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Patriots 16, Raiders 13 (OT)
The Tuck Rule game was a classic for multiple reasons: 1) it was played in a snowstorm; 2) it marked the postseason coming-out party of Tom Brady, who led New England to a touchdown and two field goals in its final four possessions; and 3) it featured arguably the greatest clutch kicker in postseason history, Adam Vinatieri, who forced overtime with a 45-yarder and won it with a 23-yarder. Then there was the controversy. With under two minutes to play, Charles Woodson knocked the ball loose while sacking Brady at the Oakland 48. The Raiders recovered, but the ball was returned to the Patriots after the call was overturned on replay. Five plays later, Vinatieri forced overtime.
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Giants 17, Patriots 14
The 2008 championship game was a defensive struggle through three quarters, with the teams combining for only 10 points. But the drama began to build in the fourth quarter when it was apparent that New York might actually deny New England a place in history. The Patriots were seeking to become the first 19-0 team, but a New York pass rush sacked Tom Brady five times and harassed him countless others. David Tyree's 32-yard reception with a minute to play -- after an improbable third-down escape of a sack by Eli Manning -- set up Manning's winning 13-yard score to Plaxico Burress with 35 seconds to play. Tyree's helmet catch is arguably the most memorable play in Super Bowl history.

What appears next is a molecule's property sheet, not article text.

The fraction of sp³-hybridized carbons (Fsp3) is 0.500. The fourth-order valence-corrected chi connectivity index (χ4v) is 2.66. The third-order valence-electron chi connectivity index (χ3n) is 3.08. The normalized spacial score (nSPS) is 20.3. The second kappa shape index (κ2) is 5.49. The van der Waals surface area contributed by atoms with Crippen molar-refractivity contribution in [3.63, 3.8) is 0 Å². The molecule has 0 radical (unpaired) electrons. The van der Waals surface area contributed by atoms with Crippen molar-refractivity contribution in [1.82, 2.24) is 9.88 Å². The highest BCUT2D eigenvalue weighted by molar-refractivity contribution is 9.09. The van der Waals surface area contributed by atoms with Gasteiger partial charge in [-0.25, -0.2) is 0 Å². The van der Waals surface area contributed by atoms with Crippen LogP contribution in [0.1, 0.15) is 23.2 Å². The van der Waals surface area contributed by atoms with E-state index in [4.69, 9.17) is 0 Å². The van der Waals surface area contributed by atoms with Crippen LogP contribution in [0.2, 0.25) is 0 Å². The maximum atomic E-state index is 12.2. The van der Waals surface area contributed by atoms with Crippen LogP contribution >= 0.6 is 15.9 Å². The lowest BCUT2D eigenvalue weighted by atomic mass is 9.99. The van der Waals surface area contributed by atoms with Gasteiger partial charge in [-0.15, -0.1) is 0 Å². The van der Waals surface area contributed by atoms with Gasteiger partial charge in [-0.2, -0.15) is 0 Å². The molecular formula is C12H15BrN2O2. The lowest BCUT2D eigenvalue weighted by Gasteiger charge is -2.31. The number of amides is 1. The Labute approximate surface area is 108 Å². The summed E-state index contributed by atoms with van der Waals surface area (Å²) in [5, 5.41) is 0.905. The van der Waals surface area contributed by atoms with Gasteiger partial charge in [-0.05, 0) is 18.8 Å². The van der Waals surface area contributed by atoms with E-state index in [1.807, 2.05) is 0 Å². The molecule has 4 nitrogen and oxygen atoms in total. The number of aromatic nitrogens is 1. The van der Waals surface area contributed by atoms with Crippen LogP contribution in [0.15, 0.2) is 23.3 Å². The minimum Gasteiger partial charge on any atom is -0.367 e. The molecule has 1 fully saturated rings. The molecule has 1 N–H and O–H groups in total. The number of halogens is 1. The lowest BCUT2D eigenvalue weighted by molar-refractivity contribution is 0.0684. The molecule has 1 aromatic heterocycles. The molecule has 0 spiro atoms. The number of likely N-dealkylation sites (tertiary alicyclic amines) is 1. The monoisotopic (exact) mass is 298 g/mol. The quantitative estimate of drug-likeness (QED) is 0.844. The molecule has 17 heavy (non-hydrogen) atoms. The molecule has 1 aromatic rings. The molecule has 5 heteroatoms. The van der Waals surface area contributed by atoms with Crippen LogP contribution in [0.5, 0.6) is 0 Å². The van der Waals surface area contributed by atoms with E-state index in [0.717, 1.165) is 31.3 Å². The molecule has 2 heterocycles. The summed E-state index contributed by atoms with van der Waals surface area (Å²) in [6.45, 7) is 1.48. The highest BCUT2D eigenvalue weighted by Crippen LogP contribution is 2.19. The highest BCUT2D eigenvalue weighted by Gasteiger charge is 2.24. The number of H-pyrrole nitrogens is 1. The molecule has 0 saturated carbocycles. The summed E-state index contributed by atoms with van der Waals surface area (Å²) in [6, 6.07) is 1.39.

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Colts 38, Patriots 34
Tony Dungy and Peyton Manning finally answered their critics by earning their first trip to the Super Bowl. The fact that it came against their archnemesis -- and featured the largest comeback in championship game history -- made it all the sweeter. The game had many strange occurrences: two scores by offensive linemen off fumble recoveries, a touchdown catch by a defensive tackle, an interception return for a score and a kickoff return for a touchdown. Manning, who threw for 349 yards and a TD, marched the Colts 80 yards in the final two-plus minutes for the decisive score.
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Jets 40, Dolphins 37 (OT)
Every Jets fan will claim to have been in attendance for this Monday-night miracle after quarterback Vinny Testaverde erased a 23-point fourth-quarter deficit by completing 18-of-26 passes for 235 yards and four scores in the final 15 minutes of regulation. His three-yard toss to Jumbo Elliott on a tackle-eligible play with 42 seconds to go tied the game at 37-37, and John Hall's 40-yard field goal in OT won it. What made the outcome most memorable was that it came before a virtually empty stadium, as many in the crowd headed for the exits after Miami took a 30-7 lead.
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Steelers 27, Cardinals 23
This one had it all: great players, great plays and so much drama that you thought twice before running to the bathroom. Steelers linebacker James Harrison punctuated his Defensive Player of the Year season by returning an interception 100 yards for a TD to end the first half, and Cardinals wideout Larry Fitzgerald scored twice in the fourth quarter to establish receiving records for catches (30), yards (546) and touchdowns (seven) in a single postseason. His 64-yard catch-and-run with 2:37 to play gave the Cardinals their first lead at 23-20, but Steelers wideout Santonio Holmes stole the MVP award by snaring a 6-yard touchdown pass from Ben Roethlisberger with 35 seconds to play. It is our game of the decade.